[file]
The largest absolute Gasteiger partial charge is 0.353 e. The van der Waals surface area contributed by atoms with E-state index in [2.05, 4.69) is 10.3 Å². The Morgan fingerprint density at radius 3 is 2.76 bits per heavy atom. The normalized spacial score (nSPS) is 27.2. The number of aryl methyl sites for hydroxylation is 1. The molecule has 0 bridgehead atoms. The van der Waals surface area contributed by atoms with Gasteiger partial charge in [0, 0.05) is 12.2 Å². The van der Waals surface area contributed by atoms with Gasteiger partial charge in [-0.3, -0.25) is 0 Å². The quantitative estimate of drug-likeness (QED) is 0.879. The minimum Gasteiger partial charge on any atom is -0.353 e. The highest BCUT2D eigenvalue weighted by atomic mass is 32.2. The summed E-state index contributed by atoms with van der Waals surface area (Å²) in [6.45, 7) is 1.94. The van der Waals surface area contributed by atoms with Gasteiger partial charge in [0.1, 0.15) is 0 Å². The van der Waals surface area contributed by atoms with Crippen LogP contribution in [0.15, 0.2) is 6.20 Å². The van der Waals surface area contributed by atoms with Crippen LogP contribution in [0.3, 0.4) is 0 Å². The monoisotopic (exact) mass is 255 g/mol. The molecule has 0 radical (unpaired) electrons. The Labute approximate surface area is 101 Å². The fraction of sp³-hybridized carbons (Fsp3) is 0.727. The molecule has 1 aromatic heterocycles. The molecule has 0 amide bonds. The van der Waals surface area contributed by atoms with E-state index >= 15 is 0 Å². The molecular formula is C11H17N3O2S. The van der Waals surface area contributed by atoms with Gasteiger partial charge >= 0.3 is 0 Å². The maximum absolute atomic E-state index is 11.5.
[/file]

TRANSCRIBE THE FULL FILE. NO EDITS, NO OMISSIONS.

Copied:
The largest absolute Gasteiger partial charge is 0.353 e. The van der Waals surface area contributed by atoms with E-state index in [2.05, 4.69) is 10.3 Å². The Morgan fingerprint density at radius 3 is 2.76 bits per heavy atom. The normalized spacial score (nSPS) is 27.2. The number of aryl methyl sites for hydroxylation is 1. The molecule has 0 bridgehead atoms. The van der Waals surface area contributed by atoms with Gasteiger partial charge in [0, 0.05) is 12.2 Å². The van der Waals surface area contributed by atoms with Gasteiger partial charge in [-0.3, -0.25) is 0 Å². The quantitative estimate of drug-likeness (QED) is 0.879. The minimum Gasteiger partial charge on any atom is -0.353 e. The highest BCUT2D eigenvalue weighted by atomic mass is 32.2. The summed E-state index contributed by atoms with van der Waals surface area (Å²) in [6.45, 7) is 1.94. The van der Waals surface area contributed by atoms with Gasteiger partial charge in [0.1, 0.15) is 0 Å². The van der Waals surface area contributed by atoms with Crippen LogP contribution in [0.15, 0.2) is 6.20 Å². The van der Waals surface area contributed by atoms with Crippen LogP contribution in [0.3, 0.4) is 0 Å². The monoisotopic (exact) mass is 255 g/mol. The molecule has 0 radical (unpaired) electrons. The Labute approximate surface area is 101 Å². The fraction of sp³-hybridized carbons (Fsp3) is 0.727. The molecule has 1 aromatic heterocycles. The molecule has 0 amide bonds. The van der Waals surface area contributed by atoms with E-state index >= 15 is 0 Å². The molecular formula is C11H17N3O2S. The van der Waals surface area contributed by atoms with Gasteiger partial charge >= 0.3 is 0 Å². The maximum absolute atomic E-state index is 11.5.